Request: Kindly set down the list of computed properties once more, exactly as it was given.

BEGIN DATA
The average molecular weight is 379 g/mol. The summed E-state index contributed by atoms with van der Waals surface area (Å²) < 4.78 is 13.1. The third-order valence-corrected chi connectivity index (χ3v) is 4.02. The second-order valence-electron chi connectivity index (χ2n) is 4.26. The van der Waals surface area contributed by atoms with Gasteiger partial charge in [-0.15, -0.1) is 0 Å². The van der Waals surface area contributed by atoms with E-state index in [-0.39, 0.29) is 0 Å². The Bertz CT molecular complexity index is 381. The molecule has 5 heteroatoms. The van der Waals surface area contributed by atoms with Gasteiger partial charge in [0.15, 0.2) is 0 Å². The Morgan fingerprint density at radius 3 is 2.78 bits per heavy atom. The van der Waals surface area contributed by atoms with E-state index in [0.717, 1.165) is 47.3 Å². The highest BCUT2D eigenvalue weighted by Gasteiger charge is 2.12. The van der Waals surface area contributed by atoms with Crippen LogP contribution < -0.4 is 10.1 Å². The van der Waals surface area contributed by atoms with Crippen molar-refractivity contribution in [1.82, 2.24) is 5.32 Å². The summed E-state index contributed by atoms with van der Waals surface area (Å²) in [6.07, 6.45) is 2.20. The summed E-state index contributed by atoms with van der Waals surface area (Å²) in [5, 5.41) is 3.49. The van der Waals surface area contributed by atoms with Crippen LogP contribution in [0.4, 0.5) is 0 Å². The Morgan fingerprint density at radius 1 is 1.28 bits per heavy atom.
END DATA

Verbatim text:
The average molecular weight is 379 g/mol. The summed E-state index contributed by atoms with van der Waals surface area (Å²) < 4.78 is 13.1. The third-order valence-corrected chi connectivity index (χ3v) is 4.02. The second-order valence-electron chi connectivity index (χ2n) is 4.26. The van der Waals surface area contributed by atoms with Gasteiger partial charge in [-0.15, -0.1) is 0 Å². The van der Waals surface area contributed by atoms with E-state index in [-0.39, 0.29) is 0 Å². The Bertz CT molecular complexity index is 381. The molecule has 5 heteroatoms. The van der Waals surface area contributed by atoms with Gasteiger partial charge in [0.15, 0.2) is 0 Å². The Morgan fingerprint density at radius 3 is 2.78 bits per heavy atom. The van der Waals surface area contributed by atoms with E-state index in [0.717, 1.165) is 47.3 Å². The highest BCUT2D eigenvalue weighted by Gasteiger charge is 2.12. The van der Waals surface area contributed by atoms with Crippen LogP contribution < -0.4 is 10.1 Å². The van der Waals surface area contributed by atoms with Crippen molar-refractivity contribution in [1.82, 2.24) is 5.32 Å². The summed E-state index contributed by atoms with van der Waals surface area (Å²) in [6.07, 6.45) is 2.20. The summed E-state index contributed by atoms with van der Waals surface area (Å²) in [5, 5.41) is 3.49. The van der Waals surface area contributed by atoms with Crippen LogP contribution in [0.4, 0.5) is 0 Å². The Morgan fingerprint density at radius 1 is 1.28 bits per heavy atom.